On Friday after we took our fieldtrip to the villas of Oplontis and the Mysteries, I went to Castellamare di Stabiae with the intention of seeing the Villas of San Marco and Arianna. I was by myself for the first time in a while, and I was so thrilled to have to use my Italian! I asked some women waiting for the bus about how to get to the villas, and they told me what they knew and we had a conversation about me digging in Pompeii for five weeks, staying in an apartment etc. They loved my blond hair and petted it, which actually didn’t seem as weird at the time as it sounds. I was having so much fun by this point that I just decided to stay in the town and do some shopping. I looked for Pompei Chic clothing. There’s this party we have at the end of the dig where we all dress up like locals. It’s soo much fun to shop for clothing here, because it’s like going to a comedy show or something. The fashion here is to wear shirts that have glittery English writing on them, often nonsensical. So, the goal for pompei chic clothing is to find the most ridiculous outfits possible that still would be completely fashionable here in Pompei. Some other things that are funny is that they like to wear one enormous chandelier earring that dangles down to their shoulders on one side, but nothing in the other ear, or maybe just a stud or small hoop. Was that ever fashionable in the 80s or something?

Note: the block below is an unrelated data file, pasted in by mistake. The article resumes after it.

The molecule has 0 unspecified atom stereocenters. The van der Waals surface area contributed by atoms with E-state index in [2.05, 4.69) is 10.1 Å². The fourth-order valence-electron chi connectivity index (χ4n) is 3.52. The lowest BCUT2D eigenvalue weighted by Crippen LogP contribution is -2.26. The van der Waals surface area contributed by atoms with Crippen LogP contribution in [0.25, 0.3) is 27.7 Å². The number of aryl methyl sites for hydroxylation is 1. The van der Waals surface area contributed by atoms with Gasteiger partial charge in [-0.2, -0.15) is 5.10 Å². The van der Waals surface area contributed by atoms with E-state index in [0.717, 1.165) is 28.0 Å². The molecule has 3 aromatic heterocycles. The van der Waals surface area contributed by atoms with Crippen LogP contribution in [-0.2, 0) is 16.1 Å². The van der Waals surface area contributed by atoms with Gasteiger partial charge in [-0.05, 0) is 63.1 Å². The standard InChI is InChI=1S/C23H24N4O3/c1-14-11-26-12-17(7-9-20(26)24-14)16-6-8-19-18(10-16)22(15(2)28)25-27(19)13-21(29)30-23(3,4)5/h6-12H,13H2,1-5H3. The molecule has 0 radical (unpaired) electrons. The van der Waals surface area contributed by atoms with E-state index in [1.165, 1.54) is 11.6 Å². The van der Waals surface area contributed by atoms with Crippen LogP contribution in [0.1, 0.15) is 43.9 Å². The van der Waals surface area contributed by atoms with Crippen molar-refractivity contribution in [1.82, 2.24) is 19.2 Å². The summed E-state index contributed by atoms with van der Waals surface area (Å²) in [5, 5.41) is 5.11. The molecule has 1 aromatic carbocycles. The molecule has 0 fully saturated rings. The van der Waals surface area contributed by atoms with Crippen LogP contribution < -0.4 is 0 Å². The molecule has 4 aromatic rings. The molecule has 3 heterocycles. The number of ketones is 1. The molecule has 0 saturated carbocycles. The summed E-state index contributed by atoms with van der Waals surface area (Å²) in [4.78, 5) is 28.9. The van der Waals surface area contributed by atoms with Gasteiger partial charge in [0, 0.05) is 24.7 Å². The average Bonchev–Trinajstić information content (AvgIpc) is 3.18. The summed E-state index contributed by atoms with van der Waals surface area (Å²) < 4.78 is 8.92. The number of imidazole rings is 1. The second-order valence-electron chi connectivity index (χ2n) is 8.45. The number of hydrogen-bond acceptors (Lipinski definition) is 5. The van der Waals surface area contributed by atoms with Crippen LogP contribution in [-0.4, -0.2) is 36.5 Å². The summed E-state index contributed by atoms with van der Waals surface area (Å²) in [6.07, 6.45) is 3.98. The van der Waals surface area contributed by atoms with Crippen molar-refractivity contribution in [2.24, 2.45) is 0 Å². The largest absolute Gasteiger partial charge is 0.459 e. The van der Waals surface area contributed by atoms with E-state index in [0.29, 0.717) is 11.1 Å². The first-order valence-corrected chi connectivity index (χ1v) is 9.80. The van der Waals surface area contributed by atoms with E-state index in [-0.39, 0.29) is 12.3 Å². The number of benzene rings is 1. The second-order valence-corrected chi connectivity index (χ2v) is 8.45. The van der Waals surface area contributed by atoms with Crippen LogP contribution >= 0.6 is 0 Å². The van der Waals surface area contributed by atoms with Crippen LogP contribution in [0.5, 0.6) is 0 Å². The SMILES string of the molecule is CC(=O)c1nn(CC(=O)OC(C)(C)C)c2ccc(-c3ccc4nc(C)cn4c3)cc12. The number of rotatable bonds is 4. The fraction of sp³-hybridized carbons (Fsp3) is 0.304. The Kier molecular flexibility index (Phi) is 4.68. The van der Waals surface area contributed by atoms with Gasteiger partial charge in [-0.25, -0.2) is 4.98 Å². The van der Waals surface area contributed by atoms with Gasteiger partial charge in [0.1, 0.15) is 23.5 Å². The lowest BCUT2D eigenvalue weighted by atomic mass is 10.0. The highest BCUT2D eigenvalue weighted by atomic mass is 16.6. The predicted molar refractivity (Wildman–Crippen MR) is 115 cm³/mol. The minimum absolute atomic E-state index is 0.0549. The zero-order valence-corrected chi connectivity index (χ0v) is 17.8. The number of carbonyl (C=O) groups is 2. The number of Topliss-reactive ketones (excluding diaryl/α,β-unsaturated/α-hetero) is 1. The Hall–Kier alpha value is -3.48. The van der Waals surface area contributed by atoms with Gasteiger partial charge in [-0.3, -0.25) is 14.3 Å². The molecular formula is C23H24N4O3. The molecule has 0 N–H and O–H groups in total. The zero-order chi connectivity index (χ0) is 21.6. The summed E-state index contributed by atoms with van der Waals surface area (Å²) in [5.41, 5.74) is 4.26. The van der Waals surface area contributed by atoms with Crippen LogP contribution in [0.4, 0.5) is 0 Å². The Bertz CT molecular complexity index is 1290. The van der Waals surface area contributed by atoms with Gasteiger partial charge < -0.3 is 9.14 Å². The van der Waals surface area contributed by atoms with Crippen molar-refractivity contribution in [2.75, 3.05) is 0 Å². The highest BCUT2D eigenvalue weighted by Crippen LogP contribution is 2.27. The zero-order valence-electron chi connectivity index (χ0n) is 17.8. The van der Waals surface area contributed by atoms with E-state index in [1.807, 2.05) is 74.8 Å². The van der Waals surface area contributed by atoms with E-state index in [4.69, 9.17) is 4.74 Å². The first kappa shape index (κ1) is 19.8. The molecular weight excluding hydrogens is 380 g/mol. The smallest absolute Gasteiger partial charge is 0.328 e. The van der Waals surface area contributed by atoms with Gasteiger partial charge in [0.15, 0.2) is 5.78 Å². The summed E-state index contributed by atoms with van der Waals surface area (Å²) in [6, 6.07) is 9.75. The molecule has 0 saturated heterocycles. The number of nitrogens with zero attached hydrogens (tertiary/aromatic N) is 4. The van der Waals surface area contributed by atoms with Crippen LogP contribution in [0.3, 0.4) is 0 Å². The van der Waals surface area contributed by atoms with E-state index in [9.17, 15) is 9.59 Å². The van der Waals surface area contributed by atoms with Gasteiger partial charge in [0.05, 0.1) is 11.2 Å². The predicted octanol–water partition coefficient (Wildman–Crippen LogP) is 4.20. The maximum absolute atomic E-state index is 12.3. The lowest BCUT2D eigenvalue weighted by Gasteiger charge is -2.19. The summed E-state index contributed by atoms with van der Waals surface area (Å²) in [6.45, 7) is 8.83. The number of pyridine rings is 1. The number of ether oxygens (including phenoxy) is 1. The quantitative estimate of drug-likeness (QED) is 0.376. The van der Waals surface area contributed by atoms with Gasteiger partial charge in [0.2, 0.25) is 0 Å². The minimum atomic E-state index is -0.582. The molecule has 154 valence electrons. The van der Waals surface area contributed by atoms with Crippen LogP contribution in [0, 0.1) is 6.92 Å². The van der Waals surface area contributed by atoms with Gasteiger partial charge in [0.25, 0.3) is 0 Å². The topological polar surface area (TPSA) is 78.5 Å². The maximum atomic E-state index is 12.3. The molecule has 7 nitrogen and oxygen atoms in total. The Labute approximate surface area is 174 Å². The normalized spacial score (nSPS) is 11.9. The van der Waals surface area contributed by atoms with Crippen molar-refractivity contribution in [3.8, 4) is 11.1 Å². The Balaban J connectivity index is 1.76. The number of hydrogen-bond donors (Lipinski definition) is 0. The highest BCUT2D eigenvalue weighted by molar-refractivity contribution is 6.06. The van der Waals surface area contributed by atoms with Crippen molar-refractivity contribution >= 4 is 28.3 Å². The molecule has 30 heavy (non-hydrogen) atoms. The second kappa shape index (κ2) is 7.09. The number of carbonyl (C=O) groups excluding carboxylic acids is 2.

Anyways, I was supposed to meet my friends up at the top of MonteFaito, and I didn’t want them to worry, so I took the funicular up to meet them. They were working on Harris matrices for our field journals. It’s basically just a spidery map of all the different stratigraphic units we’d encountered, putting them in order stratigraphically. I’d already worked on this and turned in my field journal for the week, so I was just visiting them. It turned out they were all really cranky because they’d been working on it for a couple hours and were getting frustrated. It was as though they were cramming for final exams. I kind of felt that the drama and stress was unnecessarry, so I just hung out with them for a little while. They were just planning on going home to nap afterwards, so I decided I’d go try to hike around Monte Faito. I went back up to the funicular (funivia in Italiano) and took the path in the other direction.